Objective To compare the efficacy and safety of fixed-dose abacavir/lamivudine (ABC/3TC) and tenofovir/emtricitabine (TDF/FTC) with ritonavir-boosted atazanavir (ATV/r) in treatment-naïve Japanese patients with HIV-1 infection.
Methods A 96-week multicenter, randomized, open-label, parallel group pilot study was conducted. The endpoints were times to virologic failure, safety event and regimen modification.
Results 109 patients were enrolled and randomly allocated (54 patients received ABC/3TC and 55 patients received TDF/FTC). All randomized subjects were analyzed. The time to virologic failure was not significantly different between the two arms by 96 weeks (HR, 2.09; 95% CI, 0.72-6.13; p=0.178). Both regimens showed favorable viral efficacy, as in the intention-to-treat population, 72.2% (ABC/3TC) and 78.2% (TDF/FTC) of the patients had an HIV-1 viral load <50 copies/mL at 96 weeks. The time to the first grade 3 or 4 adverse event and the time to the first regimen modification were not significantly different between the two arms (adverse event: HR 0.66; 95% CI, 0.25-1.75, p=0.407) (regimen modification: HR 1.03; 95% CI, 0.33-3.19, p=0.964). Both regimens were also well-tolerated, as only 11.1% (ABC/3TC) and 10.9% (TDF/FTC) of the patients discontinued the allocated regimen by 96 weeks. Clinically suspected abacavir-associated hypersensitivity reactions occurred in only one (1.9%) patient in the ABC/3TC arm.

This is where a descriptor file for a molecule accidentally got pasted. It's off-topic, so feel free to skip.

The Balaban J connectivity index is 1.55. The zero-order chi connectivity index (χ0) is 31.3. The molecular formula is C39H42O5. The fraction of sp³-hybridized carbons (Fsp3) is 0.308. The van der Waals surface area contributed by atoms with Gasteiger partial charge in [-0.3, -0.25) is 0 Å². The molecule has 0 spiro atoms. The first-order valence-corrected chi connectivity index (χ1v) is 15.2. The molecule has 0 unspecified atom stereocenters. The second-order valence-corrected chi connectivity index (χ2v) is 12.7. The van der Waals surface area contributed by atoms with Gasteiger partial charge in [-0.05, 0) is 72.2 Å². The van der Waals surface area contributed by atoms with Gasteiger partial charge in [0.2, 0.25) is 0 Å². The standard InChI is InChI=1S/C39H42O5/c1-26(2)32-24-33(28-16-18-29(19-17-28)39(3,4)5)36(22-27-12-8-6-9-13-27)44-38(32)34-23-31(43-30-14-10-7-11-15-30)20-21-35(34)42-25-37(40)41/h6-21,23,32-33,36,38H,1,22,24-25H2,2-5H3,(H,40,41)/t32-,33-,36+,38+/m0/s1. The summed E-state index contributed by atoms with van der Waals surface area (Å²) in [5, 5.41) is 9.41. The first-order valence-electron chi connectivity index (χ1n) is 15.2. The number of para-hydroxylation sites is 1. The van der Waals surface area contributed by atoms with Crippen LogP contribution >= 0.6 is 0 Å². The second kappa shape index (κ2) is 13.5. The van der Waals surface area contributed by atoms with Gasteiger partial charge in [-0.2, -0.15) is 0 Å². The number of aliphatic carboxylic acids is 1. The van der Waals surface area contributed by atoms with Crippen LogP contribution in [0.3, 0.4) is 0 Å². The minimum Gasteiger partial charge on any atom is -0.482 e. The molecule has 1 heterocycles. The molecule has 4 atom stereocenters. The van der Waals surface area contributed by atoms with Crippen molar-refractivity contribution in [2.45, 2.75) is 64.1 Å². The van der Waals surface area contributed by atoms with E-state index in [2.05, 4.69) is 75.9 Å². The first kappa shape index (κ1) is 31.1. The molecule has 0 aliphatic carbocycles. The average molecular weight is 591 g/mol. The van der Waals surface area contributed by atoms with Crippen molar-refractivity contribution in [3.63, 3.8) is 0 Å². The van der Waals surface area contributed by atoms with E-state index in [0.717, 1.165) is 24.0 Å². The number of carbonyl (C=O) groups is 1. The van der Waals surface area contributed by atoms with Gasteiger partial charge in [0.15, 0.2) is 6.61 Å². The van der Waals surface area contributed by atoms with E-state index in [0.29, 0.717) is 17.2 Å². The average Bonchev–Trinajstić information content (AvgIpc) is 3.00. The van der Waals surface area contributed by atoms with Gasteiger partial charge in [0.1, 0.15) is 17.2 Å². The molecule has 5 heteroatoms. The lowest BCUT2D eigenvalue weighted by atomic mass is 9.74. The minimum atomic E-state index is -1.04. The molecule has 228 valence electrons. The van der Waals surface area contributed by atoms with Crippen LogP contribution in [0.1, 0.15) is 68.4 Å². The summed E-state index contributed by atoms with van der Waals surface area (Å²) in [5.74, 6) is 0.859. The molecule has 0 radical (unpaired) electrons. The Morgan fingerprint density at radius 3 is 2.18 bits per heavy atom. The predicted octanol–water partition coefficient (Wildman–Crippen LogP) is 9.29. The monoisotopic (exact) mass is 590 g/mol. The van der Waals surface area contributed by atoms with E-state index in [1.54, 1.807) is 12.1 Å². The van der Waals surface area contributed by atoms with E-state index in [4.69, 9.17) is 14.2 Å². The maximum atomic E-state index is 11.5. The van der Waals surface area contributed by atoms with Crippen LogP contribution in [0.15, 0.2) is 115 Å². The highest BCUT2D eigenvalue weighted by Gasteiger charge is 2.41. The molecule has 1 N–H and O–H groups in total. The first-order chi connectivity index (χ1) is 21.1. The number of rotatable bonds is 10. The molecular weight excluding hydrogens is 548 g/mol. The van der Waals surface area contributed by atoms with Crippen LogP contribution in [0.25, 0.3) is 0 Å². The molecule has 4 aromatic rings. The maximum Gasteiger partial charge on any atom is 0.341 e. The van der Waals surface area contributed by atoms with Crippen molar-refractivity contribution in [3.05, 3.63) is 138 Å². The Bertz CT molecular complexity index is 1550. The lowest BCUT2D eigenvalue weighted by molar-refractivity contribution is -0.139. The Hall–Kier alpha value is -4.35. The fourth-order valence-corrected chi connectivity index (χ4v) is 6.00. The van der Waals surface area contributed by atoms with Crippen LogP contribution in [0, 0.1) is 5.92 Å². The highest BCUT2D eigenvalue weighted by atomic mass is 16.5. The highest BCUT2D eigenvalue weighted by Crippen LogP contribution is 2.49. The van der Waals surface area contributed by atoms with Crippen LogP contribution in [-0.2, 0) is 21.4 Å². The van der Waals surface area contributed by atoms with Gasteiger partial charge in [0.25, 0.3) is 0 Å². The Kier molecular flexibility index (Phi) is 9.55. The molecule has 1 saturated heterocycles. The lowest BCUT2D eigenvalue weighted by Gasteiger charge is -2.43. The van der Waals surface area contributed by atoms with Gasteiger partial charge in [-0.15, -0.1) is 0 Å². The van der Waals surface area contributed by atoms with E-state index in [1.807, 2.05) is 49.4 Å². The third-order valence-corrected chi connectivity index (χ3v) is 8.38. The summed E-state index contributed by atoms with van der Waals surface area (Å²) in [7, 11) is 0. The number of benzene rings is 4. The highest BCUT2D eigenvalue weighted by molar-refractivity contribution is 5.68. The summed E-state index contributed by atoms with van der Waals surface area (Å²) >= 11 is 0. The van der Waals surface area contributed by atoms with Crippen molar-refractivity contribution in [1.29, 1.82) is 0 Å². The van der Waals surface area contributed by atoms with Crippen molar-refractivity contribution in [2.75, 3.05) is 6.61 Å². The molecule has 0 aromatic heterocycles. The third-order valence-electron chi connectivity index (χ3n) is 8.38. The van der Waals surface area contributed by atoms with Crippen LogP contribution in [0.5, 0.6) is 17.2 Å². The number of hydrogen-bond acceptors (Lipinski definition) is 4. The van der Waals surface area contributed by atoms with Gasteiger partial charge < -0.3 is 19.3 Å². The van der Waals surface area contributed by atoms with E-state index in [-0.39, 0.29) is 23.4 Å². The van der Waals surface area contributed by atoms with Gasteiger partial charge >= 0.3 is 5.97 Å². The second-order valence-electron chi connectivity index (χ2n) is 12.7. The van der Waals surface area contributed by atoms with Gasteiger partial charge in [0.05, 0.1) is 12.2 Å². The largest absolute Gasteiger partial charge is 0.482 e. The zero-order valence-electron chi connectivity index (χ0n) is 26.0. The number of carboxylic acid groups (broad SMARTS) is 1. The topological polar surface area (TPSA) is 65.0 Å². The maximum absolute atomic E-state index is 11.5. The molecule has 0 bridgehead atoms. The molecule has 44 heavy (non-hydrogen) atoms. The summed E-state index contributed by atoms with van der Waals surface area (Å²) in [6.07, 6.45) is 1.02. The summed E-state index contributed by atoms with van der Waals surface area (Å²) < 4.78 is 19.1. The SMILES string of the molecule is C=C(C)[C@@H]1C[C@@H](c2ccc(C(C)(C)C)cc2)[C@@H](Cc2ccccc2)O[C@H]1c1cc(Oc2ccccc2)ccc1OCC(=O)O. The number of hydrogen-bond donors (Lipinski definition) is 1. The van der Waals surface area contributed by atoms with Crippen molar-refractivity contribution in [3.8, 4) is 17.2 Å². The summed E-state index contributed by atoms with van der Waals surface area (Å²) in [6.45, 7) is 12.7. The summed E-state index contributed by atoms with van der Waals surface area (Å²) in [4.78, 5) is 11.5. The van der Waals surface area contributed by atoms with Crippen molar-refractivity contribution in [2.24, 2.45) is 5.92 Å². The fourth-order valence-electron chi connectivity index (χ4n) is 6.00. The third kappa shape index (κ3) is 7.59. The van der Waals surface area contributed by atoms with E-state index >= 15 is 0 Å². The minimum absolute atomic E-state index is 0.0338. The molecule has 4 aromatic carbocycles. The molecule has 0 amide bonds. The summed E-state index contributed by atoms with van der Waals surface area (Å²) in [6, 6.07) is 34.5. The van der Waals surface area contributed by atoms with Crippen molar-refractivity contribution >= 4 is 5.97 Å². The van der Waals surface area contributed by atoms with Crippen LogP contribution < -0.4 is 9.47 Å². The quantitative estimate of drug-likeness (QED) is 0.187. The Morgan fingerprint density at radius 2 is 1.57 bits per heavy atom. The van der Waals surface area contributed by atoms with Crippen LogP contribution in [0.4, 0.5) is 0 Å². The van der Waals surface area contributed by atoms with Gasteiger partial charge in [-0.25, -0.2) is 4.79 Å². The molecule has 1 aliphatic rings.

Conclusion Although insufficiently powered to show non-inferiority of viral efficacy of ABC/3TC relative to TDF/FTC, this pilot trial suggested that ABC/3TC with ATV/r is a safe and efficacious initial regimen for HLA-B*5701-negative patients, such as the Japanese population.
2013 by The Japanese Society of Internal Medicine